KAMPALA, Uganda — Fire jugglers, acrobats, and schoolchildren performed at a five-hour ceremony in the Ugandan capital on Monday called to celebrate the country’s new Anti-Homosexuality Act.
Speakers paid tribute to President Yoweri Museveni, the official guest of honor, and linked Uganda’s fight against homosexuality with shedding its colonial past in an event that had the feeling of a campaign rally.
“Today, we come here again [to celebrate] sovereignty and freedom … [and] to take charge of our destiny,” said David Bahati, the lawmaker who sponsored the bill, noting that the event was taking place at the Kololo Independence Grounds, the parade grounds where Ugandan independence was granted in 1962. “The citizens of Uganda are with you, Mr. President. The religious and cultural leaders are with you, Mr. President. The members of parliament and the nation is behind you.”
The event, called the “National Thanksgiving Service Celebrating the Passing of the Anti-Homosexuality Bill,” was organized by the Inter-Religious Council of Uganda (IRCU), an umbrella organization of the country’s major denominations, and other groups that had supported the bill, which punishes homosexuality with up to life in prison and essentially bans LGBT advocacy.
The event comes amidst several moves by Museveni to consolidate his position as the unchallenged leader of Uganda and his National Resistance Movement party ahead of presidential elections in 2016. In February, Museveni and his allies attempted to oust Prime Minister Mbabazi from NRM party leadership to derail his chances at challenging the president for the nomination, which he had been rumored to be considering. Museveni’s government has also been going after the opposition, most recently by shutting down opposition rallies, arresting the organizers, and closing down radio stations.
The rally on Monday kicked off with several hundreds people marching from the campus of Makerere University led by Martin Ssempaa, an evangelical pastor who has been one of the most visible activists against LGBT rights in the East African nation. Marchers carried photocopied signs in pink, blue, and yellow that said, “Museveni, thank you for saving the future of Uganda,” “Homosexuality + AIDS = 100%” and “Obama, we want trade not homosexuality.” Some carried flags that said “Stop AIDS with abstinence pride” and “Stop AIDS — be faithful in marriage.”
Speakers spoke to a crowd of hundreds from a stage set up on an expanse of tarmac opposite packed viewing stands. Museveni sat beside his wife, Janet, in large upholstered chairs at the center of a tent sheltering a large number of government officials, members of parliament, and other dignitaries.
Bishop Simon Peter Emiau, representing three organizations of evangelical churches, compared Museveni’s stand for the Anti-Homosexuality Act to his “courage” in overthrowing the regimes that preceded him in power. “Your excellency demonstrated yet another courage by signing this bill,” Emiau said.
Several speakers suggested there was the possibility of a massive loss in foreign aid over the bill. The religious leaders who make up the governing body of the Inter-Religious Council of Uganda spokes strongly about this concern, which is not surprising since the U.S. government recently announced it would reallocate $6.4 million away from the organization — which had been getting funding for HIV programs — because of its support for the law. This was one of a handful of small adjustments to funding announced in March, but no major adjustments to the U.S. government’s more than $700 million in annual aid has been announced. Last week, in fact, Washington launched a stepped up military partnership with Uganda in the hunt for warlord Joseph Kony, which recieved no mention during the warnings of pull out of U.S. aid.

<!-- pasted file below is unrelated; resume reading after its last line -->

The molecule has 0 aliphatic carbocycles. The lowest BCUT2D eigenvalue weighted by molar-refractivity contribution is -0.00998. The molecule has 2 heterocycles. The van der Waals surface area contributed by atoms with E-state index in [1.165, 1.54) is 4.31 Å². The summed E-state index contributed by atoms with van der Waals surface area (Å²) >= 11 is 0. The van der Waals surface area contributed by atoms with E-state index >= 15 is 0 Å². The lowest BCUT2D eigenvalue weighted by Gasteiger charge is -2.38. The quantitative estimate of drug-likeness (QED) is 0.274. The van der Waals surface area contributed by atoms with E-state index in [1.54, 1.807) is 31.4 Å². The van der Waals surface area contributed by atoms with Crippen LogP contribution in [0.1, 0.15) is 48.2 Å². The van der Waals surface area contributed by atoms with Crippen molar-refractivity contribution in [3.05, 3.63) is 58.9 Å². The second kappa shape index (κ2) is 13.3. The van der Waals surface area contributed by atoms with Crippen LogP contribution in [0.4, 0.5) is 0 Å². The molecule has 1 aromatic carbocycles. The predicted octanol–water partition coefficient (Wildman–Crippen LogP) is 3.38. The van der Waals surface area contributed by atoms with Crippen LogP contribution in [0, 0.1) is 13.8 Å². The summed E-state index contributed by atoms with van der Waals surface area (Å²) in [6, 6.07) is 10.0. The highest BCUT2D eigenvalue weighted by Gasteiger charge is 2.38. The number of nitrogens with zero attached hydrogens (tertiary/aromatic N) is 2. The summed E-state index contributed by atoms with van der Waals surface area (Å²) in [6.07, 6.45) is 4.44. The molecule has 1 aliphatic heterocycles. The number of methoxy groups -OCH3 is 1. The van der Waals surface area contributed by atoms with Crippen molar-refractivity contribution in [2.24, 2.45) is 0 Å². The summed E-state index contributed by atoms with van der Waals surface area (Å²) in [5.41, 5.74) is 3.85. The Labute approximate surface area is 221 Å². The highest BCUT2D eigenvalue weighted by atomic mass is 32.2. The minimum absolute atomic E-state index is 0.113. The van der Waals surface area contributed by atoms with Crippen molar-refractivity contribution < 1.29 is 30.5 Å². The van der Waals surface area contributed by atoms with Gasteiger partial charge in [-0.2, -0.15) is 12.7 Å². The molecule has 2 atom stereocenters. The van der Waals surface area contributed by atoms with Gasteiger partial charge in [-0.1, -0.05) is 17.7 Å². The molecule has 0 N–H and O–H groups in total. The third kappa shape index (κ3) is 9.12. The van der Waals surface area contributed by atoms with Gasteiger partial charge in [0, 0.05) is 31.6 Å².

Sheikh Shaban Ramadhan Mubaje, the Mufti of Uganda who delivered remarks on behalf of the IRCU, called for the creation of a trust funded by donations from ordinary Ugandans that would pay for anti-retroviral medications if foreign donors withdrew their support. Uganda should create this backstop rather than consider backing down on principle, he said.
“As Ugandans and Africans we have existed for generations without compromising our values, especially where marriage between a man and a woman is concerned,” he said, getting applause when he suggested creation of the fund.
Museveni endorsed the proposal when he delivered remarks from a special podium mounted on the back of a pickup truck driven into the center of the parade grounds.
“I totally support the idea of a fund,” Museveni said, diving into a lengthy explanation about how, before he signed the law, he checked that Uganda could afford to pay for retrovirals for all of the 1.5 million people living with HIV in the country should the U.S. cut off its funding. He said he was convinced that much of the U.S. money went to non-essential things, and that Uganda could afford to pay for anti-retroviral therapy and HIV testing on its own.
Before he moved on, however, he added almost in passing, “Fortunately, I have not heard [the Americans] say that they will cut funding for AIDS.”
He drew laughs while arguing that the mechanics of gay sex should make obvious how unnatural it is.
“The sexual organs of human beings are highly specialized,” he said. “Because that part is not for that purpose, it creates very unhealthy repercussions … the intestines come out — this is terrible!”
“There are other terrible things,” he warned. “Oral sex is an idiocy … The mouth is for eating.”
Directing his remarks to the many university students in attendance, he said, “There is nothing good in this imported culture — you don’t have to be ruined by foreign things.”
He vowed to continue championing the Anti-Homosexuality Act.
“I am now mobilized to fight this war,” he said.